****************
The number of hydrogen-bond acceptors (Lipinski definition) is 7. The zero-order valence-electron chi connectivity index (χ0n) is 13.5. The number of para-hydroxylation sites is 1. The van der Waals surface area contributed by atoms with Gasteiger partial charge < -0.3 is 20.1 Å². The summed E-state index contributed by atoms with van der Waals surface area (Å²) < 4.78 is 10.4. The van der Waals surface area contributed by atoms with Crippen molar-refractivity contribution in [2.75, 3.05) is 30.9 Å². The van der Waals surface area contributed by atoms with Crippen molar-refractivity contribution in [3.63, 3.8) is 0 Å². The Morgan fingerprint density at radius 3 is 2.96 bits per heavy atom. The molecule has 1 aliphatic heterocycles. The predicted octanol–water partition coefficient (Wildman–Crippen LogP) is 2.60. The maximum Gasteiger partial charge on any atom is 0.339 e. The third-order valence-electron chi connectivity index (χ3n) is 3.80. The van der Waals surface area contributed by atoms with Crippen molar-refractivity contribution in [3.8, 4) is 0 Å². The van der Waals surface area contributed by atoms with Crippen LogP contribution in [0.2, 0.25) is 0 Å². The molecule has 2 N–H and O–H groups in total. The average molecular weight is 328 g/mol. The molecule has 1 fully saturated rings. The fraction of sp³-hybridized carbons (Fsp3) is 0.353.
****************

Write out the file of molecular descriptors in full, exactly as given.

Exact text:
The number of hydrogen-bond acceptors (Lipinski definition) is 7. The zero-order valence-electron chi connectivity index (χ0n) is 13.5. The number of para-hydroxylation sites is 1. The van der Waals surface area contributed by atoms with Gasteiger partial charge < -0.3 is 20.1 Å². The summed E-state index contributed by atoms with van der Waals surface area (Å²) < 4.78 is 10.4. The van der Waals surface area contributed by atoms with Crippen molar-refractivity contribution in [2.75, 3.05) is 30.9 Å². The van der Waals surface area contributed by atoms with Crippen molar-refractivity contribution in [3.63, 3.8) is 0 Å². The Morgan fingerprint density at radius 3 is 2.96 bits per heavy atom. The molecule has 1 aliphatic heterocycles. The predicted octanol–water partition coefficient (Wildman–Crippen LogP) is 2.60. The maximum Gasteiger partial charge on any atom is 0.339 e. The third-order valence-electron chi connectivity index (χ3n) is 3.80. The van der Waals surface area contributed by atoms with Crippen molar-refractivity contribution in [3.8, 4) is 0 Å². The van der Waals surface area contributed by atoms with Crippen LogP contribution in [0.2, 0.25) is 0 Å². The molecule has 2 N–H and O–H groups in total. The average molecular weight is 328 g/mol. The molecule has 1 fully saturated rings. The fraction of sp³-hybridized carbons (Fsp3) is 0.353.